On Monday morning, outside the Depot, the lineup will take shape. Duluth-area veterans will then march through downtown — like they do every year on the 11th day of the 11th month.
And too few of us will take a moment to notice or commemorate or probably even care. Only a smattering at best will line the streets to applaud, to tip our caps, or to say thank you. Just like every Veterans Day.
How many will “solemnly remember the sacrifices of all those who fought so valiantly, on the seas, in the air, and on foreign shores, to preserve our heritage of freedom,” as President Dwight D. Eisenhower urged in 1954? That was when Armistice Day, established to mark the end of fighting in World War I, officially became today’s Veterans Day.
Sadly, “The holiday has morphed into a generic holiday,” as author and psychotherapist Ed Tick, who treated hundreds of military veterans during a 40-year career, said in 2014 in the Times Union newspaper of Albany, N.Y. Look no further than the lame attendances for Duluth’s annual parade of military members, past and present, for the evidence.
But it doesn’t have to be generic. The holiday doesn’t have to be just an excuse for another mattress sale. Each of us can see to that. We can remember that our veterans “signed up to give everything, including their life,” as U.S. Rep. Pete Stauber, the husband of a veteran, said last week in an exclusive interview with the News Tribune Editorial Board. “When they come back, we have to make sure the services we promised (to) them are there.”
The freshman congressman from Hermantown is in position to do just that, something he fully recognizes and embraces. He said he’s working to win federal funds for a veterans home in Bemidji, to create more job opportunities for veterans, to help veteran-owned businesses win federal contracts, to fill open VA jobs, to protect the federal health care program Tricare, and more.
“Support for our veterans (is) a nonpartisan issue,” Stauber said. “It’s a no-brainer.”
Minnesota’s U.S. Sen. Amy Klobuchar also is in a position to fight for veterans. In a commentary last week she pushed for the Department of Veterans Affairs to create, at the federal level, a version of Minnesota’s Homeless Veteran Registry. The successful state program connects veterans with the social services they need and has helped more than 1,800 homeless Minnesota veterans find housing.
“This is impressive,” Klobuchar wrote. “The least we can do for those who served our country is to make sure they have a home.”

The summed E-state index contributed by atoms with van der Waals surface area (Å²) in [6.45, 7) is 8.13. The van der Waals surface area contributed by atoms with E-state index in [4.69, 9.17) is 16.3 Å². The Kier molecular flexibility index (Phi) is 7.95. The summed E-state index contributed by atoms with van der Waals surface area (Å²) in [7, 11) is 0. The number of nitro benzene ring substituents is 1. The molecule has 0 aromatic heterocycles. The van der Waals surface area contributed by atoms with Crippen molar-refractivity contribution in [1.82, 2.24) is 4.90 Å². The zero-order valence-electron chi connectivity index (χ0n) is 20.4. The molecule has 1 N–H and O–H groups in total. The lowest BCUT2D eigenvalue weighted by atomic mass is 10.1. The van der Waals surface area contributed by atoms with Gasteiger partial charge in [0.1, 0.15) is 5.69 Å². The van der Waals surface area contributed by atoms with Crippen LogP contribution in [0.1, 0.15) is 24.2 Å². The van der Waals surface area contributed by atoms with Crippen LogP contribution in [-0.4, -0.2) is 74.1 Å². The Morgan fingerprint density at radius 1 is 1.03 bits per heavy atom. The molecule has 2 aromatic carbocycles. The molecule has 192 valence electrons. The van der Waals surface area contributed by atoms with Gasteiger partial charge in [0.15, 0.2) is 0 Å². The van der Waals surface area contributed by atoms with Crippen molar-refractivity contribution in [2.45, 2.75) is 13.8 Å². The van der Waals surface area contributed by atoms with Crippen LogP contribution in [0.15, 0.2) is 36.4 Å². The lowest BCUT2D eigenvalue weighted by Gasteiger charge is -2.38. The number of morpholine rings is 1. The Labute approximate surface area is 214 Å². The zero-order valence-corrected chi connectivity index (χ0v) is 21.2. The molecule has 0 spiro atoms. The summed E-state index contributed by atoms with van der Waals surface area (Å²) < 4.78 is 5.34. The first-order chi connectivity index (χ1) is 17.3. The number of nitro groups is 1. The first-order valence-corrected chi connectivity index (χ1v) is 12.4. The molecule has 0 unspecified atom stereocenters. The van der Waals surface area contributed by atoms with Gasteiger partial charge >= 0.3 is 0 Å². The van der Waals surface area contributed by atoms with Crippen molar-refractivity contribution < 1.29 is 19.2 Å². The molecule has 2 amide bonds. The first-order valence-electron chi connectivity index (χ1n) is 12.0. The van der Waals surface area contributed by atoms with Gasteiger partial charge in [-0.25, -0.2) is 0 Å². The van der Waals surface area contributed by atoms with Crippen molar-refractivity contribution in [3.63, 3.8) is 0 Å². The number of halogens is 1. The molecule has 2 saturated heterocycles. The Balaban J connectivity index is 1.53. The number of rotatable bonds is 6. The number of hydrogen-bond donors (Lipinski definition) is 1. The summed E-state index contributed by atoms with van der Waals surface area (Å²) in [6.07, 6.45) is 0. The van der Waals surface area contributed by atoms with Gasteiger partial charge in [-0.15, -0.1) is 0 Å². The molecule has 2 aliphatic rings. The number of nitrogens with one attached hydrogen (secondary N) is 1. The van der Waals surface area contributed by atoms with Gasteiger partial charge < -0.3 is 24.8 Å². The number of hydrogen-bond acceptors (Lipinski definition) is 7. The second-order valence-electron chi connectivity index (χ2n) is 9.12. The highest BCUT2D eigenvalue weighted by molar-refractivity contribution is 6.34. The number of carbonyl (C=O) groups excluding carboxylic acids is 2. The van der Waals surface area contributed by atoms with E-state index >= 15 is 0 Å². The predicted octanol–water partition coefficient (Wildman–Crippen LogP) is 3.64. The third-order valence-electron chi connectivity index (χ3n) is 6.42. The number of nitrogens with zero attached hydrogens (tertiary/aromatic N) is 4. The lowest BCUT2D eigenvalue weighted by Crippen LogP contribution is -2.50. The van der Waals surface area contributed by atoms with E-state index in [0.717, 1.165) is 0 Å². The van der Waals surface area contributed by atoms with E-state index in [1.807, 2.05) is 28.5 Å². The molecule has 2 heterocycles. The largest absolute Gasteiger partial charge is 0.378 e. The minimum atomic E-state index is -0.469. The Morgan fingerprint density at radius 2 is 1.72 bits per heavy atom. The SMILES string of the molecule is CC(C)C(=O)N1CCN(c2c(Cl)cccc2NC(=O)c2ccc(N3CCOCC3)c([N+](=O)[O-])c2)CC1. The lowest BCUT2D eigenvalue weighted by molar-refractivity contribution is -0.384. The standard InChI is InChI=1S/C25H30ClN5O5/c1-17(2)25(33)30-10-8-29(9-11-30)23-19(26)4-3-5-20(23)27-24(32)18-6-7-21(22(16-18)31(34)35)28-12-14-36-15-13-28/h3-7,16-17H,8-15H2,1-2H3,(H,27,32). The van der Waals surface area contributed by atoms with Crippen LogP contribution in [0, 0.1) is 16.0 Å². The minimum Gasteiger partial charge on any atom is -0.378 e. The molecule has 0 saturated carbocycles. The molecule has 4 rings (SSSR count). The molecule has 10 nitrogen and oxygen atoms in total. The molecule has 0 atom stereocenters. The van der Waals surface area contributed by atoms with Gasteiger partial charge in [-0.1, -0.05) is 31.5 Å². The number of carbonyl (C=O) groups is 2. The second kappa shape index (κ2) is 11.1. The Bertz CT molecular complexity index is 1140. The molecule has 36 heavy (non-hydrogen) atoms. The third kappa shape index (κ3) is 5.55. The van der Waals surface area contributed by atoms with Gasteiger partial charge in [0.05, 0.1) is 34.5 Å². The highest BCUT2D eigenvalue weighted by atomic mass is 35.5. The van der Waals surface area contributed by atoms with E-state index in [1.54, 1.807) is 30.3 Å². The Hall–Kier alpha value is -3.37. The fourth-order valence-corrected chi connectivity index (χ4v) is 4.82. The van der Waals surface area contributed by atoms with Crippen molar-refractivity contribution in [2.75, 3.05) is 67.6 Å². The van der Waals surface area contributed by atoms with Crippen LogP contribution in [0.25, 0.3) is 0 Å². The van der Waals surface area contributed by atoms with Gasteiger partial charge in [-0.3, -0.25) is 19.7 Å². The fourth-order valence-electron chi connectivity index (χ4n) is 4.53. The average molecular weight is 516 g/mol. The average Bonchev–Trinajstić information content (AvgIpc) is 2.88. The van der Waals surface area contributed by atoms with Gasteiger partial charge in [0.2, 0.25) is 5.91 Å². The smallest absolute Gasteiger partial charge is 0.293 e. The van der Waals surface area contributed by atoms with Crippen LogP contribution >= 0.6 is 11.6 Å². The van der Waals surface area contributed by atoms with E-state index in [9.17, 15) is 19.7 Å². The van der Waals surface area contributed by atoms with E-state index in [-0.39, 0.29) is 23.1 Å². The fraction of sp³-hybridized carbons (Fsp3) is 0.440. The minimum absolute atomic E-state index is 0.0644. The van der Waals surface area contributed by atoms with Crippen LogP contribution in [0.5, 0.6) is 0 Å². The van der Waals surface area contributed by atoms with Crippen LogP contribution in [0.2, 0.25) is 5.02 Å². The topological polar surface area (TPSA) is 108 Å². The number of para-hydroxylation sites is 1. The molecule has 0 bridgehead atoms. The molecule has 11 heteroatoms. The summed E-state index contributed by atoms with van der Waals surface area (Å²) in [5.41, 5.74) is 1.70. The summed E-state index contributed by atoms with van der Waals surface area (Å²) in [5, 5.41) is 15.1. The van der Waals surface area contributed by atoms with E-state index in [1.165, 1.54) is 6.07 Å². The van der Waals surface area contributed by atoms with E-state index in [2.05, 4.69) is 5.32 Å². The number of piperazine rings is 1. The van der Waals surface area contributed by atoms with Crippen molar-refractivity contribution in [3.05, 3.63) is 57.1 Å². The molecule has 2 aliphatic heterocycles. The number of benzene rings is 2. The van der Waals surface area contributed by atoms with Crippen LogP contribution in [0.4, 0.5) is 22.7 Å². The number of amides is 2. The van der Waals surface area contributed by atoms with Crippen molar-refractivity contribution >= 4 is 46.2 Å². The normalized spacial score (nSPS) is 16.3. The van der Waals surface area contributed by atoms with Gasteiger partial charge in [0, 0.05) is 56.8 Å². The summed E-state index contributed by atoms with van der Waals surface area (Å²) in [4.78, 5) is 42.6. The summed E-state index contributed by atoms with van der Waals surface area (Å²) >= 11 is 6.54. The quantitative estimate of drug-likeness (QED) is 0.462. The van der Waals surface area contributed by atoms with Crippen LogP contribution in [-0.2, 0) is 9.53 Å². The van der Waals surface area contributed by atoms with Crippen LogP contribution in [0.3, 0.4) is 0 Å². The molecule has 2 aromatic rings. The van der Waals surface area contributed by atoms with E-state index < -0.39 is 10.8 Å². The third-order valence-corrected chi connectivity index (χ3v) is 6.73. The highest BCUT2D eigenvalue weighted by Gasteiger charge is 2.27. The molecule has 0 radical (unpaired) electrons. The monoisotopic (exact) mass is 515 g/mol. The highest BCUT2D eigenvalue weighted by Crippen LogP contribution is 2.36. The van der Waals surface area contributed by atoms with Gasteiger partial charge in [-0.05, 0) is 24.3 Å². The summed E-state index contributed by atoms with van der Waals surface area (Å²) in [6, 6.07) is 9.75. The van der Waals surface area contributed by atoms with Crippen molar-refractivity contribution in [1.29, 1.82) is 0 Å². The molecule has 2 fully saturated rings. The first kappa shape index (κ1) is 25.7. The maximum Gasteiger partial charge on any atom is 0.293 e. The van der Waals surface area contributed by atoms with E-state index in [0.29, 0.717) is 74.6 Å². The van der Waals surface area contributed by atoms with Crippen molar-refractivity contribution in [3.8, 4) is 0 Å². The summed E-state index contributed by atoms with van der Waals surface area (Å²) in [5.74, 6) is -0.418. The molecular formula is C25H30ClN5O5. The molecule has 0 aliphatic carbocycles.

Minnesota long has been a leader in addressing veteran homelessness, Klobuchar pointed out. The Minnesota Homeless Veteran Registry was established in 2014.
“When our servicemembers signed up to serve there wasn’t a waiting line, and when they come home there shouldn’t be a waiting line for the benefits they’ve earned,” Klobuchar wrote. “Our veterans deserve to be treated with the dignity befitting their sacrifice, and that also means making sure they have a safe and affordable home.”
Our nation’s support for its veterans has come a long way since the Vietnam era when returning soldiers were shunned, sometimes even spit at, and called names. As of October 2018, there were 19.6 million living veterans in the United States, according to the U.S. Department of Veterans Affairs. About 1.8 million of them, or 9%, are women.
Progress can continue this year, in both small and large ways, in commemoration of Veterans Day. Restaurants and other businesses once again are offering veterans discounts and other deserved deals. Area schools are planning events or already have been discussing with students the significance of the holiday and why it’s important.
And then there’s Duluth’s annual parade Monday — with ample curbside space for anyone who is able to come to wave, applaud, or otherwise show gratitude, pay tribute, or offer respect.
10 a.m. Monday — Veterans begin lining up in front of the Depot, 506 W. Michigan St., for Duluth’s annual Veterans Day parade.
10:10 a.m. — The march will travel up Fifth Avenue West in the northbound lane, which will be closed to traffic. Participants then will turn right onto Superior Street and march in the eastbound lane, which also will be closed to traffic.
The parade will turn right onto Lake Avenue, occupying its southbound lane, before turning right again onto Commerce/Railroad Street. No westbound traffic will be allowed on Railroad Street or on South Lake Avenue during the parade.
11 a.m. — The parade will end with a ceremony at the DECC Auditorium. All driving lanes will be reopened once the participating veterans have passed by.